Moreover, such an approach to the ‘problem’ completely legitimizes the violence inherent in a completely elitist Delhi University department, which went without reservation or non-elite students for decades together. In fact, even after the forceful introduction of reservations (in the 90s), the DUDE has not changed in any way to address the post-reservation and post-Mandal composition of the classroom. Even as English Studies is changing the world over, and even in many Indian universities (take for example the central universities in Hyderabad) the English department in Delhi University is still stuck with an old fashioned syllabus, with its major thrust on colonial and racist English texts and their nationalist/casteist Indian counterparts. Often these nationalist texts are taught almost uncritically, with a caste-blind reading. Here, as many of us know, any interrogation (if done at all) focuses only on Class and Postcolonial analysis and is legitimized by a very white/savarna Gender discourse. Issues of caste and other social structures of power within this nation are mentioned superficially and are safely relegated to token spaces, to be explored by those who have been affected or interested.

Many of us in the Ambedkar Reading Group who are students and teachers of English literature are the victims of such a syllabus, curriculum and classroom structure. We are witness to the extreme alienation and discrimination that most marginalized students and teachers face daily in a such a space that strictly holds on to its ‘elite’ syllabus, ‘elite’ English, its ‘high’ standards of writing, evaluation and pedagogical tools.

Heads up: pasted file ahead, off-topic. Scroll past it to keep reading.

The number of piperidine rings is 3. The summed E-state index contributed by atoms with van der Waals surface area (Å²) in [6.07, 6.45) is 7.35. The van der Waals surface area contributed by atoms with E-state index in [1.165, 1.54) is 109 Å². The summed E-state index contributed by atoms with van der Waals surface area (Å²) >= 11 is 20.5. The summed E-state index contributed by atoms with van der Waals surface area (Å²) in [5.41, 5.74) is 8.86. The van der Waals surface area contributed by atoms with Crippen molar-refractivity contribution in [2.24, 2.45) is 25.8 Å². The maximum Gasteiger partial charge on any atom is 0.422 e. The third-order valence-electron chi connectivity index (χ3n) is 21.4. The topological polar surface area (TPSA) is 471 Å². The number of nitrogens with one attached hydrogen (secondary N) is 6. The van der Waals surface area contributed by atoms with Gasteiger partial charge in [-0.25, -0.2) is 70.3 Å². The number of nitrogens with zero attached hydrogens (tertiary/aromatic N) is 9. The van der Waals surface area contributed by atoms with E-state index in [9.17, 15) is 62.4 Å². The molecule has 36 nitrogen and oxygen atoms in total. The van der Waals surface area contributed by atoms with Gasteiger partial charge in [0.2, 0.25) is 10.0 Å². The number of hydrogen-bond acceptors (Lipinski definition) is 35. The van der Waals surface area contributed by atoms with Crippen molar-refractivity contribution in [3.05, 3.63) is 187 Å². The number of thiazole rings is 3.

Moreover, the protesting students tell us that our is motivated and is a “petty ploy born out of bile and resentment.’ Teachers who have come out in support of these students on Facebook also think that we are unnecessarily politicizing the issue and moving towards a politics based on ‘particular interest,’ which they think is “laughable and politically regressive.’ In short, even as the students and their struggle are granted full legitimacy and support our concerns are squarely dismissed with the use of numerous negative adjectives.

If today all our concerns are brushed aside as irrelevant, unnecessary ‘scuttling’ of the real issue, we are surely moving into an arena where the concerns of some are going to be prioritized and legitimized to eclipse every other issue. This, we are sorry to say, is nothing but a reassertion of the exclusive, casteist and insulated politics of the anti-mandal agitations.

 Similarly, in all the responses to our Note we are again and again told:

Ø  “The castes of teachers we have complained against is specified nowhere by us”

Ø  “some complaint is against some SC teacher does not mean that it is the category of SC teachers whom the complaint is directed against”

Ø  “These teachers, we say it with utter confidence; have faced no discrimination in the classrooms” 

Ø  “the student signatories have very diverse identities” (and are not all upper castes)

Ø  “I am not casteist”

Ø  “They are not casteist”

 In other words, it is very clear that there is a vehement opposition to framing the issue in terms of caste. Such framing is seen to be irrelevant to the issue and is dismissed without a thought. Today’sHindustan Times report, which in its biased way, carried the response of the students to our critique (without even a mention of our position or Note!!!), also screams an headline: Complaint against teachers not driven by Caste, DU Students.